Tag Archives: Owen Wilson

The Set of 400: #21 – My Favorite Closet Full of Board Games

Today! Because I’ve always been considered an asshole for about as long as I can remember. That’s just my style –

The Royal Tenenbaums (2001)

Directed by Wes Anderson (x4)

Starring Gene Hackman (x5), Angelica Huston (x4), Ben Stiller (x3), Luke Wilson (x4), Gwyneth Paltrow (x6), Owen Wilson (x5), Bill Murray (x11), Danny Glover (x2), Kumar Pallana (x2), Seymour Cassel (x3), Alec Baldwin (x4), Stephen Lea Sheppard, Andrew Wilson (x3)

Back in #267 The Life Aquatic, I posited that Wes Anderson’s distinctive style truly began with that film, but the entire blueprint was in place in The Royal Tenenbaums. While Aquatic often feels like an over-directed showcase of filmmaking more than a cohesive movie, Anderson hadn’t gotten all that carried away with himself when tackling his third film, and first after his big breakthrough on Rushmore three years earlier. It would take a little time after Aquatic to reconcile the manner of hyper-detail oriented production design with large idiosyncratic cast to compelling storylines – arguably until Moonrise Kingdom in 2012 – but the rougher version of this concept is fully on display here.

And while most of Anderson’s films work best due to their expertly crafted screenplays and oddball twists, Tenenbaums might be the only one primarily driven by the slate of tremendous performances across its eclectic cast. Hackman was purportedly a nightmare to work with on this film, but he delivers his career best comedic performance as the half charlatan patriarch Royal, in one of his last roles before retiring in ’04 (thanks for nothing, Welcome to Mooseport!). He was snubbed by the Oscars, thanks to that enduring bias against comedies, but did get a Globe nomination, plus wins at the AFI Awards, the Chicago Film Critics, and the National Society of Film Critics. The rest of the cast is no slouch either – Stiller’s apoplectic track-suited Chas, Paltrow’s morose theater maven Margot, and especially Luke Wilson’s shattered tennis pro Richie – the inspiration for one of my many failed Halloween costume efforts of years past.

It’s okay, I know I look more Bjorn Borg than the Baumer

Continue reading

Leave a comment

Filed under Movies

The Set of 400: #101 – My Favorite Salvador Dali Cameo

Today! Because if it’s bad, I’ll hate it because I hate bad writing, and if it’s good, I’ll be envious and hate all the more. You don’t want the opinion of another writer –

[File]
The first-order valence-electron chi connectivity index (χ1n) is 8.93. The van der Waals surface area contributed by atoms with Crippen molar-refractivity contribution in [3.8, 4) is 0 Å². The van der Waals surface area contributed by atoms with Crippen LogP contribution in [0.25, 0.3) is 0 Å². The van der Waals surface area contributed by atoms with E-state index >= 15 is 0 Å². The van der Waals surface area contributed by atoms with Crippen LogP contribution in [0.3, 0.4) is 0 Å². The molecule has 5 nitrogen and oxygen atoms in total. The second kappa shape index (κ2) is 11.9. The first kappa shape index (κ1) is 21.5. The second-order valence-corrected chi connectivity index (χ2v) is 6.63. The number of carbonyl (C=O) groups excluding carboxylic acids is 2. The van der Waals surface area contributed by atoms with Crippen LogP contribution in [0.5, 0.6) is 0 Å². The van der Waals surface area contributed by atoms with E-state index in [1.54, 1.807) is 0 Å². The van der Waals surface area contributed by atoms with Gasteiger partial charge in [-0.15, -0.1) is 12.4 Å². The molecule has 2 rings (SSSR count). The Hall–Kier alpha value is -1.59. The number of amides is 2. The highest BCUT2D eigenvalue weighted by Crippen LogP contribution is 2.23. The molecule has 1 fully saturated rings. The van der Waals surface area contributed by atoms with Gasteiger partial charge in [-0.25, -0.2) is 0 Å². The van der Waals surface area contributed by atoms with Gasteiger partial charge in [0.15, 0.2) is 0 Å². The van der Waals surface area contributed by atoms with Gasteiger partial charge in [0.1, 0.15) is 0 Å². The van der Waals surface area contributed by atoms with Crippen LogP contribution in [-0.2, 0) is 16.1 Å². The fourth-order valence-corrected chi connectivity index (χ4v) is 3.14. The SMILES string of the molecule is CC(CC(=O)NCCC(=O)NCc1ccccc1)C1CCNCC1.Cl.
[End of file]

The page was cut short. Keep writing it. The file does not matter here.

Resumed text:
Midnight in Paris (2011)

Directed by Woody Allen (x9)

Starring Owen Wilson (x4), Marion Cotillard (x2), Rachel McAdams (x3), Michael Sheen, Corey Stoll, Lea Seydoux (x2), Adrien Brody (x3), Tom Hiddleston (x2), Alison Pill, Mimi Kennedy (x2), Kurt Fuller (x2), Carla Bruni, Kathy Bates (x4), Tom Cordier, Gad Elmaleh, Nina Arianda

I don’t have a real personal connection with a lot of Woody Allen movies, I’ve just really liked them for a long time, and thus so many have finagled their way onto this countdown. However, Midnight in Paris isn’t an old Allen film, and does go a fair bit deeper for me than his other movies. To recap from some prior post (#108 Hunchback of Notre Dame, I’m guessing?) – we got married in 2011, replete with songs from #111 Muppets Take Manhattan, and the brand-new Muppets film, and then didn’t go on a honeymoon for two long years. Why? I don’t remember why. I guess the destination wedding took it out of us for a while? We had the wedding at Caesars in Vegas – I’m not going to say it was because of The Hangover, but it certainly could’ve been. We visited Vegas to look at venues eight months prior, and never went to Caesars, so how we ended up there only makes sense byway of Mike Tyson comedies.

Apparently Iron Mike was coked out of his melon when they filmed this! More on this later.

Anyway, when we finally did get around to picking the old honeymoon spot, Paris leaped to the forefront of the contenders. Again, I’m not going to say it was definitely because of some movie, but we were really into Midnight in Paris around this time, so it would make sense. Hell, we went around taking pictures of locations in the film –

These are those steps Owen Wilson is sitting on waiting for his ride to the past! Look at that boots!

And this is where that car pulls up! And we haven’t aged a day!

Continue reading

Leave a comment

Filed under Movies

The Set of 400: #134 – My Favorite Balloon Bicycle

Today! Because I’d like to be pimps from Oakland or cowboys from Arizona but it’s not Halloween. Grow up Peter Pan –

Wedding Crashers (2005)

Directed by David Dobkin

Starring Owen Wilson (x3), Vince Vaughn (x2), Rachel McAdams (x2), Isla Fisher, Christopher Walken (x2), Bradley Cooper, Jane Seymour, Ellen Albertini Dow (x4), Will Ferrell (x4), Henry Gibson (x5), Ron Canada, Dwight Yoakam, Rebecca De Mornay, Keir O’Donnell